War of the Twins

War of the Twins by Margaret Weis Page A

Book: War of the Twins by Margaret Weis Read Free Book Online
Authors: Margaret Weis
“It looks just like it did when I left it—all broken and crumbled after the earthquake. You’d think the Queen would have tidied up a bit by now. I don’t remember it being in such a mess when I was in it in Neraka. I wonder which is the way out.”
    He looked back toward the stairs he had come down in his search for Crysania and Raistlin. Vivid memories of the walls cracking and columns falling came to his mind. “That’s no good, that’s for sure,” he muttered, shaking his head. “Ouch, that hurts.” He put his hand to his forehead. “But that was the only way out, I seem to recall.” He sighed, feeling a bit low for a moment. But his kender cheerfulness soon surfaced. “There sure are a lot of cracks in the walls, though. Perhaps something’s opened up.”
    Walking slowly, mindful of the pain in his head and his ribs, Tas stepped out into the corridor. He carefully checked out each wall without seeing anything promising until he reached the very end of the hall. Here he discovered a very large crack in the marble that, unlike the others, made an opening deeper than Tas’s torchlight could illuminate.
    No one but a kender could have squeezed into that crack, and, even for Tas, it was a tight fit, forcing him to rearrange all his pouches and slide through sideways.
    “All I can say is—being dead is certainly a lot of bother!” he muttered, squeezing through the crack and ripping a hole in his blue leggings.
    Matters didn’t improve. One of his pouches got hung up on a rock, and he had to stop and tug at it until it was finally freed. Then the crack got so very narrow he wasn’t at all certain he would make it. Taking off all his pouches, he held them and the torch over his head and, after holding his breath and tearing his shirt, he gave a final wiggle and managed to pop through. By this time, however, he was aching, hot, sweaty, and in a bad mood.
    “I always wondered why people objected to dying,” he said, wiping his face. “Now I know!”
    Pausing to catch his breath and rearrange his pouches, the kender was immensely cheered to see light at the far end of the crack. Flashing his torch around, he discovered that the crack was getting wider, so—after a moment—he went on his way and soon reached the end—the source of the light.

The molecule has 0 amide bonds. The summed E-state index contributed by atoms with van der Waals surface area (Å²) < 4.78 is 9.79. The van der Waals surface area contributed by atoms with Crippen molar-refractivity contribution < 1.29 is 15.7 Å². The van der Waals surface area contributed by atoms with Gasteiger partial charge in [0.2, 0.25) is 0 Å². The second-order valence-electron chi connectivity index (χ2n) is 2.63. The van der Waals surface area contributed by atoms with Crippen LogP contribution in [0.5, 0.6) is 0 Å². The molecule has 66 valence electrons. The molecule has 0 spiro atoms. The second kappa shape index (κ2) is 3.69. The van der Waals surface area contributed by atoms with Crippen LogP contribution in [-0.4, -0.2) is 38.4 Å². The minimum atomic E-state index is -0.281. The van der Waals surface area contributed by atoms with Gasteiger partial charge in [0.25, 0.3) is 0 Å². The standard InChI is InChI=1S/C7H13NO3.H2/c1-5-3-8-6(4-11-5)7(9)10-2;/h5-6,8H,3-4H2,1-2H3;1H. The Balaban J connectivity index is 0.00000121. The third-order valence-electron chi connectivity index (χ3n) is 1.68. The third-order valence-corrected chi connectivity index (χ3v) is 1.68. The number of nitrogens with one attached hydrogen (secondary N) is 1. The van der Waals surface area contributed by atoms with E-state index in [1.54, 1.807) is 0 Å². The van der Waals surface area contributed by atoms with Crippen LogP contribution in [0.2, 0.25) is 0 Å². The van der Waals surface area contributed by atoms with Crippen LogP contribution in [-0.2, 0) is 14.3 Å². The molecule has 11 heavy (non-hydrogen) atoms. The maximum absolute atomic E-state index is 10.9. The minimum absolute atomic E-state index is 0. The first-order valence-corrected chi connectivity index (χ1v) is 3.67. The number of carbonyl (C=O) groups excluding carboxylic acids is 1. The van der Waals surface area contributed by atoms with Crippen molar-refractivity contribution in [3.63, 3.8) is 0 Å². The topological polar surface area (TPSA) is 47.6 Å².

Reaching the opening, Tas peered out, drew a deep breath and said, “Now
is more what I had in mind!”
    The landscape was certainly like nothing he had ever seen before in his life. It was flat and barren, stretching on and on into a vast, empty sky that was lit with a strange glow, as if the sun had just set or a fire burned in the distance. But the whole sky was that strange color, even above him. And yet, for all the brightness, things around him were very dark. The land seemed to have been cut out of black paper and pasted down over the eerie-looking sky. And the sky itself was empty—no sun, no moons, no stars. Nothing.
    Tas took a cautious step or two forward. The ground felt no different from any other ground, even though—as he walked on it—he noticed that it took on the same color as the sky. Looking up, he saw that, in the distance, it turned black again. After a few more steps, he stopped to look behind him at the ruins of the great Temple.
    “Great Reorx’s beard!” Tas gasped, nearly dropping his torch.
    There was nothing behind him! Wherever it was he had come from was gone! The kender turned around in a complete circle. Nothing ahead of him, nothing behind him, nothing in any direction he looked.
    Tasslehoff Burrfoot’s heart sank right down to the bottom of his green shoes and stayed there, refusing to be comforted. This was, without a doubt, the most
place he’d ever seen in his entire existence!
    “This can’t be the Afterlife,” the kender said miserably. “This
be right! There
be some mistake. Hey, wait a minute! I’m supposed to meet Flint here! Fizban said so and Fizban may have been a bit muddled about

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